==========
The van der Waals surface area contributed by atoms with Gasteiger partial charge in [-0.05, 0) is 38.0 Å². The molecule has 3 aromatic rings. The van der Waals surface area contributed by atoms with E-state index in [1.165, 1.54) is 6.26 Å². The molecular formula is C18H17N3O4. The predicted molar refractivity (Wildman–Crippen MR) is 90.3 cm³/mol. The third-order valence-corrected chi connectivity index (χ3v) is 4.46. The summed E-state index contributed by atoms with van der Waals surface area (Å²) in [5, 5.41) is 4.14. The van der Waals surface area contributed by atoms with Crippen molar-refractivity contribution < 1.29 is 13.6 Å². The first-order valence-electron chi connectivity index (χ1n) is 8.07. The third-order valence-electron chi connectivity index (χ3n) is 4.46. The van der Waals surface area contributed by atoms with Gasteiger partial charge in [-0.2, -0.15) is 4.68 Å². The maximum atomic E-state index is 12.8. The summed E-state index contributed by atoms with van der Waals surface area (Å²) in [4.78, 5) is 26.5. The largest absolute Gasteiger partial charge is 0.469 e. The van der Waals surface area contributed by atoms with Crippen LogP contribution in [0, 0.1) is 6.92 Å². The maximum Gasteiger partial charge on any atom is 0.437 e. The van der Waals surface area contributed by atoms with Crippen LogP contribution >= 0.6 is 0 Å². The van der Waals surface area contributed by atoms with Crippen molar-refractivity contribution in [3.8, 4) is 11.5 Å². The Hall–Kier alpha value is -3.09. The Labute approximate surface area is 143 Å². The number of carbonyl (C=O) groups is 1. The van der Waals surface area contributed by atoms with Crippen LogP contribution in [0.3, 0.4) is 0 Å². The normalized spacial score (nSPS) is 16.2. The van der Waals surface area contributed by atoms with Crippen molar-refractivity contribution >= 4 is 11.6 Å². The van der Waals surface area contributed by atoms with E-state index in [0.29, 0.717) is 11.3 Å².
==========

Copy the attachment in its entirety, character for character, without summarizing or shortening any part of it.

The van der Waals surface area contributed by atoms with Gasteiger partial charge in [-0.05, 0) is 38.0 Å². The molecule has 3 aromatic rings. The van der Waals surface area contributed by atoms with E-state index in [1.165, 1.54) is 6.26 Å². The molecular formula is C18H17N3O4. The predicted molar refractivity (Wildman–Crippen MR) is 90.3 cm³/mol. The third-order valence-corrected chi connectivity index (χ3v) is 4.46. The summed E-state index contributed by atoms with van der Waals surface area (Å²) in [5, 5.41) is 4.14. The van der Waals surface area contributed by atoms with Crippen molar-refractivity contribution < 1.29 is 13.6 Å². The first-order valence-electron chi connectivity index (χ1n) is 8.07. The third-order valence-electron chi connectivity index (χ3n) is 4.46. The van der Waals surface area contributed by atoms with Gasteiger partial charge in [-0.2, -0.15) is 4.68 Å². The maximum atomic E-state index is 12.8. The summed E-state index contributed by atoms with van der Waals surface area (Å²) in [4.78, 5) is 26.5. The largest absolute Gasteiger partial charge is 0.469 e. The van der Waals surface area contributed by atoms with Crippen LogP contribution in [0, 0.1) is 6.92 Å². The maximum Gasteiger partial charge on any atom is 0.437 e. The van der Waals surface area contributed by atoms with Crippen LogP contribution >= 0.6 is 0 Å². The van der Waals surface area contributed by atoms with Crippen molar-refractivity contribution in [3.8, 4) is 11.5 Å². The Hall–Kier alpha value is -3.09. The Labute approximate surface area is 143 Å². The number of carbonyl (C=O) groups is 1. The van der Waals surface area contributed by atoms with Crippen LogP contribution in [0.3, 0.4) is 0 Å². The normalized spacial score (nSPS) is 16.2. The van der Waals surface area contributed by atoms with Crippen molar-refractivity contribution >= 4 is 11.6 Å². The van der Waals surface area contributed by atoms with E-state index in [0.29, 0.717) is 11.3 Å².